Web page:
The Dashboard is the first screen you’ll see when you’ve successfully login to WordPress. Some bloggers also call this as “The Admin Center“. Others call it “Administration Panel“. This is where you control everything about your WordPress site.
How to Access the Dashboard
To access your WordPress Dashboard, please read this post: How to Log-in to Your WordPress Admin Panel
The dashboard/admin panel is made up of four sections:
- the header
- the main navigation
- the work area
- the footer
The header shows the name of your blog which is also a link that you can click to switch to the public view of your site.
Just below the header bar are two hanging tabs: “screen options” and “help”. When clicked, the tabs expand. The “help” tab provides contextual help specific to whatever page or panel you’re currently on.
The “screen options” provides you more additional such as hiding or revealing hidden widgets on your work area.
Although it is called “work area” it’s not really where most of the work is done. However, you can configure it to suit your requirements.
You can rearrange the boxes/modules by simply dragging and dropping it to where you’d like it displayed.
When you hover your mouse over the title bar of a module, you’ll notice that your cursor changes letting you know that the module is movable.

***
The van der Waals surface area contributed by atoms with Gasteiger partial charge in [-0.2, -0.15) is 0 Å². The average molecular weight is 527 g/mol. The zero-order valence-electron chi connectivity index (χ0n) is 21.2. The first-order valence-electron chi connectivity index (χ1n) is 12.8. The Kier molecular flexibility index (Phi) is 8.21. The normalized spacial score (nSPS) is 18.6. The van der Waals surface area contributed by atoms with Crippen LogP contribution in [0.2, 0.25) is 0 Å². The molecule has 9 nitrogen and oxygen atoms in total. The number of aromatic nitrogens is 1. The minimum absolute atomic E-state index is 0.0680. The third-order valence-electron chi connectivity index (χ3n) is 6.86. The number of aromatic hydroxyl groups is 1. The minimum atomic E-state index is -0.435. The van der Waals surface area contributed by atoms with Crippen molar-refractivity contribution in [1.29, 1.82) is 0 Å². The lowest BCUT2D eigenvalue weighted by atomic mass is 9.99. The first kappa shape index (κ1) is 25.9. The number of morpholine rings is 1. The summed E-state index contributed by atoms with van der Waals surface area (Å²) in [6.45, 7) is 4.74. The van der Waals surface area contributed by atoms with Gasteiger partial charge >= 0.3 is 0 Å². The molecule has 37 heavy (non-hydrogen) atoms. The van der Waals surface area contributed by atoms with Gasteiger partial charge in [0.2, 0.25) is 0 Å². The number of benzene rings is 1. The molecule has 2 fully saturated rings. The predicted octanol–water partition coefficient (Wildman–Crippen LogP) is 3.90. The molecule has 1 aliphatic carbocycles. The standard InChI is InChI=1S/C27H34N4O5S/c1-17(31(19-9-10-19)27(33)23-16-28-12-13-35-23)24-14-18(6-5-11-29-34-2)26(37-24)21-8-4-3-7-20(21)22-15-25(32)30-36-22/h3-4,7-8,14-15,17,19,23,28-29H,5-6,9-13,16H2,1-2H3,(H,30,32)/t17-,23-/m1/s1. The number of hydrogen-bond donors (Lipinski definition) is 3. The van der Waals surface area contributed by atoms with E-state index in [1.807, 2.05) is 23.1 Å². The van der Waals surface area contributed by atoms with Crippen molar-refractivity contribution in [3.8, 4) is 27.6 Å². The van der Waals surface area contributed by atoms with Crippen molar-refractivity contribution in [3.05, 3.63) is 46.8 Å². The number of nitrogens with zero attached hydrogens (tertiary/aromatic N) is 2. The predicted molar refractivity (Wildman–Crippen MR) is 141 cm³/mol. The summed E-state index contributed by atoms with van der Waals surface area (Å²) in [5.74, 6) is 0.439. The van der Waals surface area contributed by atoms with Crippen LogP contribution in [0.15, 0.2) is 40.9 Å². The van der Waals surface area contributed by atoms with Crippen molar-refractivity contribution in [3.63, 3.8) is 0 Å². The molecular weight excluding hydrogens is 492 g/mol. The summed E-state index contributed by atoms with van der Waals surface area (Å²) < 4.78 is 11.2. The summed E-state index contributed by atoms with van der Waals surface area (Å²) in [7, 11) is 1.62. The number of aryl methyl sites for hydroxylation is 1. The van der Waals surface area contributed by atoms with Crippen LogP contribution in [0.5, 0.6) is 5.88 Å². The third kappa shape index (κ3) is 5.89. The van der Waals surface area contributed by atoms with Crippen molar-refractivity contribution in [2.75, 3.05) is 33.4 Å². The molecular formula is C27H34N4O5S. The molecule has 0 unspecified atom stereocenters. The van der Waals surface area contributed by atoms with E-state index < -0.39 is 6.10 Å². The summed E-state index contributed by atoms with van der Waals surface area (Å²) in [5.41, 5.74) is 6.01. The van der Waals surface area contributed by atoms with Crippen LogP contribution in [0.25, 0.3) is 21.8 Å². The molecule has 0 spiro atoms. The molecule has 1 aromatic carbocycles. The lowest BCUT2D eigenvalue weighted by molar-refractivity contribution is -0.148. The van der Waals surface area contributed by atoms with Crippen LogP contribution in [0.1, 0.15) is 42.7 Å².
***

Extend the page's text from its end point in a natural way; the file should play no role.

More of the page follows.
Click the title bar of the box and drag into a new location on the page.
You can also hide or reveal other modules by clicking on the “Screen Options” hanging tab at the top of the page. This allows you to choose which modules you want to use.
Simply check or uncheck the box next to the boxes’ name to hide or unhide it. You can also choose to display modules in one, two or even four columns.
The main navigation menu which is found on the left part of your dashboard is the most important section. This contains links to all administration functions of your WordPress blog.
Notice that when you point your mouse over a menu item, you will see a drop down menu which reveals sub-menu items.
The footer contains links to the WordPress website, and the current version of WordPress installed.
The admin bar provides quick access to some of the most common administrative task while you’re viewing your site.
You should see the admin bar if you’re logged in to your site as an administrator.